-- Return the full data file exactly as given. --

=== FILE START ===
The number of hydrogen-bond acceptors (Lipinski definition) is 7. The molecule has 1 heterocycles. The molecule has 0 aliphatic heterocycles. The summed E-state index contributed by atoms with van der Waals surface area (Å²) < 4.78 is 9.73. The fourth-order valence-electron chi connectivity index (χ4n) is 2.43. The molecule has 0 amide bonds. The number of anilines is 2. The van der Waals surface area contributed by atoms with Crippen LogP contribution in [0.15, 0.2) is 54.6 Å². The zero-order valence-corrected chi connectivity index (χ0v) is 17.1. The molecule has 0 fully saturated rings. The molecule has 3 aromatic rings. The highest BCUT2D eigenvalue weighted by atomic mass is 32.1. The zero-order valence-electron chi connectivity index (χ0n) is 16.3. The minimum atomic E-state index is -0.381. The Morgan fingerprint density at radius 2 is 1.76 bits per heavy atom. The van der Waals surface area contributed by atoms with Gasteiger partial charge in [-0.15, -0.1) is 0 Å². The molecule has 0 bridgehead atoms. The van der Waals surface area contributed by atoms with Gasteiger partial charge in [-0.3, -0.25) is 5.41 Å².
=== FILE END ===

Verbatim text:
The number of hydrogen-bond acceptors (Lipinski definition) is 7. The molecule has 1 heterocycles. The molecule has 0 aliphatic heterocycles. The summed E-state index contributed by atoms with van der Waals surface area (Å²) < 4.78 is 9.73. The fourth-order valence-electron chi connectivity index (χ4n) is 2.43. The molecule has 0 amide bonds. The number of anilines is 2. The van der Waals surface area contributed by atoms with Crippen LogP contribution in [0.15, 0.2) is 54.6 Å². The zero-order valence-corrected chi connectivity index (χ0v) is 17.1. The molecule has 0 fully saturated rings. The molecule has 3 aromatic rings. The highest BCUT2D eigenvalue weighted by atomic mass is 32.1. The zero-order valence-electron chi connectivity index (χ0n) is 16.3. The minimum atomic E-state index is -0.381. The Morgan fingerprint density at radius 2 is 1.76 bits per heavy atom. The van der Waals surface area contributed by atoms with Gasteiger partial charge in [-0.15, -0.1) is 0 Å². The molecule has 0 bridgehead atoms. The van der Waals surface area contributed by atoms with Gasteiger partial charge in [-0.3, -0.25) is 5.41 Å².